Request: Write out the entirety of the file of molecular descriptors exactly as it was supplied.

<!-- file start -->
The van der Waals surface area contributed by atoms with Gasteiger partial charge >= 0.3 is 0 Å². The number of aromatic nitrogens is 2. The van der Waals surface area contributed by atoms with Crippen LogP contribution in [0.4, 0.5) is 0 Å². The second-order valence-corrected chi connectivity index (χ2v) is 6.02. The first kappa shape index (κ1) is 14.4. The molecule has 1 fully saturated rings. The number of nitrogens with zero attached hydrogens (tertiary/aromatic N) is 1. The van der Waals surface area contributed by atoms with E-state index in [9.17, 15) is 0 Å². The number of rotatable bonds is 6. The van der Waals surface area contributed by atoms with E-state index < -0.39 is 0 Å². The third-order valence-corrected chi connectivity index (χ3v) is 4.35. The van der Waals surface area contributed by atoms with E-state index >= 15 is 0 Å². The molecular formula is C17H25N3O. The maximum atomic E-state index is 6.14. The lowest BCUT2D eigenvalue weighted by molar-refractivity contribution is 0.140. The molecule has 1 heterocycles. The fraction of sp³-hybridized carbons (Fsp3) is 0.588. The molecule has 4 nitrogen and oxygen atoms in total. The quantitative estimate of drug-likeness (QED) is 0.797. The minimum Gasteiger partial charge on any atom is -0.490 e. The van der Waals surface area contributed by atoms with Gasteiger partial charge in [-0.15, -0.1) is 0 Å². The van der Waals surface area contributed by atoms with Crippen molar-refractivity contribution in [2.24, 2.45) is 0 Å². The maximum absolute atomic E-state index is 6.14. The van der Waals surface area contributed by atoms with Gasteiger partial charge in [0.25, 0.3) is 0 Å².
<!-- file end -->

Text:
The van der Waals surface area contributed by atoms with Gasteiger partial charge >= 0.3 is 0 Å². The number of aromatic nitrogens is 2. The van der Waals surface area contributed by atoms with Crippen LogP contribution in [0.4, 0.5) is 0 Å². The second-order valence-corrected chi connectivity index (χ2v) is 6.02. The first kappa shape index (κ1) is 14.4. The molecule has 1 fully saturated rings. The number of nitrogens with zero attached hydrogens (tertiary/aromatic N) is 1. The van der Waals surface area contributed by atoms with E-state index in [9.17, 15) is 0 Å². The number of rotatable bonds is 6. The van der Waals surface area contributed by atoms with E-state index < -0.39 is 0 Å². The third-order valence-corrected chi connectivity index (χ3v) is 4.35. The van der Waals surface area contributed by atoms with E-state index >= 15 is 0 Å². The molecular formula is C17H25N3O. The maximum atomic E-state index is 6.14. The lowest BCUT2D eigenvalue weighted by molar-refractivity contribution is 0.140. The molecule has 1 heterocycles. The fraction of sp³-hybridized carbons (Fsp3) is 0.588. The molecule has 4 nitrogen and oxygen atoms in total. The quantitative estimate of drug-likeness (QED) is 0.797. The minimum Gasteiger partial charge on any atom is -0.490 e. The van der Waals surface area contributed by atoms with Gasteiger partial charge in [-0.15, -0.1) is 0 Å². The van der Waals surface area contributed by atoms with Crippen molar-refractivity contribution in [2.24, 2.45) is 0 Å². The maximum absolute atomic E-state index is 6.14. The van der Waals surface area contributed by atoms with Gasteiger partial charge in [0.25, 0.3) is 0 Å².